Our Temporary Noise Variance Permit is currently approved for work between 7 p.m. and 7 a.m. starting Tuesday, January 11, 2022, and must be completed by Monday, January 24 at 7 a.m. Although the permit allows for 14 nights of work, we expect to work a maximum of eight nighttime shifts.
McClung Construction will do what is feasible to minimize noise levels as much as possible.
Thank you to the neighbors for their patience and cooperation during the Lowman Beach Park seawall and beach restoration project.
Project background is here.
If you’re up before sunrise this Tuesday and Wednesday and on the water or shore, you’ll see the year’s highest predicted high tides – 13.1 feet at 6:57 am Tuesday and 7:38 am Wednesday. After that, high tide won’t reach 13 feet again until Christmas and the day after. One caveat – we could see something higher at some point during the year, because weather conditions can push them above predicted levels (as explained here). You’ll notice on the chart that the new moon is bringing an extreme low tide too – -3.8 feet at 10:29 pm tonight.
Imagining yourself in the tropics is one way to make it through the annual New Year’s Day Polar Bear Swim at Alki Beach. Another is to consider that – today, anyway – the water was a lot warmer than the air: 47 degrees and 25 degrees, respectively. Despite the subfreezing air, hundreds were ready to go when organizer Mark Ufkes counted them down at 10 am:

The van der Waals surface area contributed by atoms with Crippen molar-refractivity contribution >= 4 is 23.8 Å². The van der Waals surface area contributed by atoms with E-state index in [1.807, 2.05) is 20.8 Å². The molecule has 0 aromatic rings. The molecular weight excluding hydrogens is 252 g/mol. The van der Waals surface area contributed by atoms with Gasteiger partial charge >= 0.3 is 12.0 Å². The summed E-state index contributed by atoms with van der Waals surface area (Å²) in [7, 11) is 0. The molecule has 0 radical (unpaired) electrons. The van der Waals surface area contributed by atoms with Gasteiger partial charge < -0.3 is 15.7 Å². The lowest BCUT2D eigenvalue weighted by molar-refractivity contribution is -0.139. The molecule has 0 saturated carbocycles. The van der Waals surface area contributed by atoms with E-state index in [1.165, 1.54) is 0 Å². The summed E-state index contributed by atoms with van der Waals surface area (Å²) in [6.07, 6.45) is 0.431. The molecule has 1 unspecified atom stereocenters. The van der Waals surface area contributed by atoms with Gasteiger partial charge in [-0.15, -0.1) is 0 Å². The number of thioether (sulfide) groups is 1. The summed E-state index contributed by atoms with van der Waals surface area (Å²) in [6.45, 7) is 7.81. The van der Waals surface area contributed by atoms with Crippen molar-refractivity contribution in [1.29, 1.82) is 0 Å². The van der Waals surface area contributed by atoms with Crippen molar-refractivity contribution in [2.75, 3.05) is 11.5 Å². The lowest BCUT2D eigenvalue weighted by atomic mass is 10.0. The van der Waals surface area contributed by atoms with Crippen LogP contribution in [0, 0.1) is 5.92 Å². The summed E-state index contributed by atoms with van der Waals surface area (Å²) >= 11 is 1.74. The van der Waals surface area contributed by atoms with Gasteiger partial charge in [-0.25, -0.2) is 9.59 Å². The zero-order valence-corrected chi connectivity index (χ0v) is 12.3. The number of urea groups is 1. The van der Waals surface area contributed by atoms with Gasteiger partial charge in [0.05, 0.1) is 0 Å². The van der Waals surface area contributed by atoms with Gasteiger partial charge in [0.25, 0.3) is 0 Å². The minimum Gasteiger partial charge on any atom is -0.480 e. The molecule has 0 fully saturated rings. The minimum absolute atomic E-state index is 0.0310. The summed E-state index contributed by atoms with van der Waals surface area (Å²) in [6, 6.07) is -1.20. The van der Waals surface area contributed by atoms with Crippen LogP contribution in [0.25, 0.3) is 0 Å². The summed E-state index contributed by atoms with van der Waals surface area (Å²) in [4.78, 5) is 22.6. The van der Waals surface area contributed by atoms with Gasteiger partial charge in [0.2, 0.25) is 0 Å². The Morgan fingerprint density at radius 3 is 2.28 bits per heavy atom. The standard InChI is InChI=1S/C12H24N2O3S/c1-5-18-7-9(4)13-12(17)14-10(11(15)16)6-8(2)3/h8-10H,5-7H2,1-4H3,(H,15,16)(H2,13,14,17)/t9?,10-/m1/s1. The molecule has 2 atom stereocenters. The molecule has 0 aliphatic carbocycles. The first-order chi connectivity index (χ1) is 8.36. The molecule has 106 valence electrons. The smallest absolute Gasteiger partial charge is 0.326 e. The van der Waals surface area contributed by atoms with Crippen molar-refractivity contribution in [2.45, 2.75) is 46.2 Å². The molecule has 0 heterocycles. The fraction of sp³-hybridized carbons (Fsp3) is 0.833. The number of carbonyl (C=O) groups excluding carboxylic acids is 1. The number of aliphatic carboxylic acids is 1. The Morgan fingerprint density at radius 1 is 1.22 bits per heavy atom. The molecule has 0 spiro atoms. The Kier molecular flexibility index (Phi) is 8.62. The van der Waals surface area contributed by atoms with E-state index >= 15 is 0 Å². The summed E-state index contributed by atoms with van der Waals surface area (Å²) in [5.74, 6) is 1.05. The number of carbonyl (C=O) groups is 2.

While running into the water and immediately running out is the prevalent participation level, some lingered:
This was the first en-masse “swim” since 2020, when the air and water both were warmer – both 50 degrees, we noted that day.
ADDED SATURDAY NIGHT: Thanks to Robert Spears for these photos:
For everybody who’s asked about the plan for New Year’s Day 2022 Alki Beach Polar Bear Swim – this is just in from organizer Mark Ufkes:
We go in the water at 10:00 am sharp, so don’t be late. According to Washington State regulations; three simple requirements:
Adults must be vaccinated and boostered for Covid 19.
Everyone must wear a mask.
You and your group must be Covid-free, be in good health, and distance yourselves 6 feet from others while on the beach.
For over 15 years, the Alki Beach Polar Bear Swim has been about “washing away the complexities of the previous year and bathing in the unlimited possibilities that the New Year provides”. All while pushing us all out of our comfort zone. Prior to Covid, we had over 700+ swimmers. In 2022, we need this event more than ever.
So, go over the three simple requirements listed above. Bring a large, warm towel, a coat to put on after you get out of the water, good water shoes, and your hopes and dreams for a spectacular 2022. Holding hands and wearing bright colors as you go into the water also seems to help.